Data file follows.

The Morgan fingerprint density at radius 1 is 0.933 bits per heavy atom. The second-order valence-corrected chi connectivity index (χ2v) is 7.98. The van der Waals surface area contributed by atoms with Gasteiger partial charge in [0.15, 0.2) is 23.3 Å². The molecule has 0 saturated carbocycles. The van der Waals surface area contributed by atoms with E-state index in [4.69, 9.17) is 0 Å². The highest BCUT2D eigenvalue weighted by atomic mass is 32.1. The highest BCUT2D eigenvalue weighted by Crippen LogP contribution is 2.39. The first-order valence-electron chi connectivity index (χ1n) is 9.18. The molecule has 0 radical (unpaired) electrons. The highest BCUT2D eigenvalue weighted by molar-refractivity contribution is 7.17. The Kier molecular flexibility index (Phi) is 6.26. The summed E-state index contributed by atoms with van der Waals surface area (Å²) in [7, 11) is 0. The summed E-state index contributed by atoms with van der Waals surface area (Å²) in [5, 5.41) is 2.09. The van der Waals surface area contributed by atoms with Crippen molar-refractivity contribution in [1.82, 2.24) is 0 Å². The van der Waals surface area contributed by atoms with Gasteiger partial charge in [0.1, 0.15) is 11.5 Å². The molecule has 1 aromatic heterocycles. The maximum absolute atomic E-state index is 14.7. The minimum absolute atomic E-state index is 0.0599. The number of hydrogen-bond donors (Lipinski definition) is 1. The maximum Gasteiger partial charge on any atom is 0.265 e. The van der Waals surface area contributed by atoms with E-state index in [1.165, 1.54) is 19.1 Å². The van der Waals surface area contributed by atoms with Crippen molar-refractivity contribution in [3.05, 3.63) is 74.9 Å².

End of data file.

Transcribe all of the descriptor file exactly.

The Morgan fingerprint density at radius 1 is 0.933 bits per heavy atom. The second-order valence-corrected chi connectivity index (χ2v) is 7.98. The van der Waals surface area contributed by atoms with Gasteiger partial charge in [0.15, 0.2) is 23.3 Å². The molecule has 0 saturated carbocycles. The van der Waals surface area contributed by atoms with E-state index in [4.69, 9.17) is 0 Å². The highest BCUT2D eigenvalue weighted by atomic mass is 32.1. The highest BCUT2D eigenvalue weighted by Crippen LogP contribution is 2.39. The first-order valence-electron chi connectivity index (χ1n) is 9.18. The molecule has 0 radical (unpaired) electrons. The highest BCUT2D eigenvalue weighted by molar-refractivity contribution is 7.17. The Kier molecular flexibility index (Phi) is 6.26. The summed E-state index contributed by atoms with van der Waals surface area (Å²) in [7, 11) is 0. The summed E-state index contributed by atoms with van der Waals surface area (Å²) in [5, 5.41) is 2.09. The van der Waals surface area contributed by atoms with Crippen molar-refractivity contribution in [1.82, 2.24) is 0 Å². The van der Waals surface area contributed by atoms with Gasteiger partial charge in [0.1, 0.15) is 11.5 Å². The molecule has 1 aromatic heterocycles. The maximum absolute atomic E-state index is 14.7. The minimum absolute atomic E-state index is 0.0599. The number of hydrogen-bond donors (Lipinski definition) is 1. The maximum Gasteiger partial charge on any atom is 0.265 e. The van der Waals surface area contributed by atoms with E-state index in [1.165, 1.54) is 19.1 Å². The van der Waals surface area contributed by atoms with Crippen molar-refractivity contribution in [3.05, 3.63) is 74.9 Å².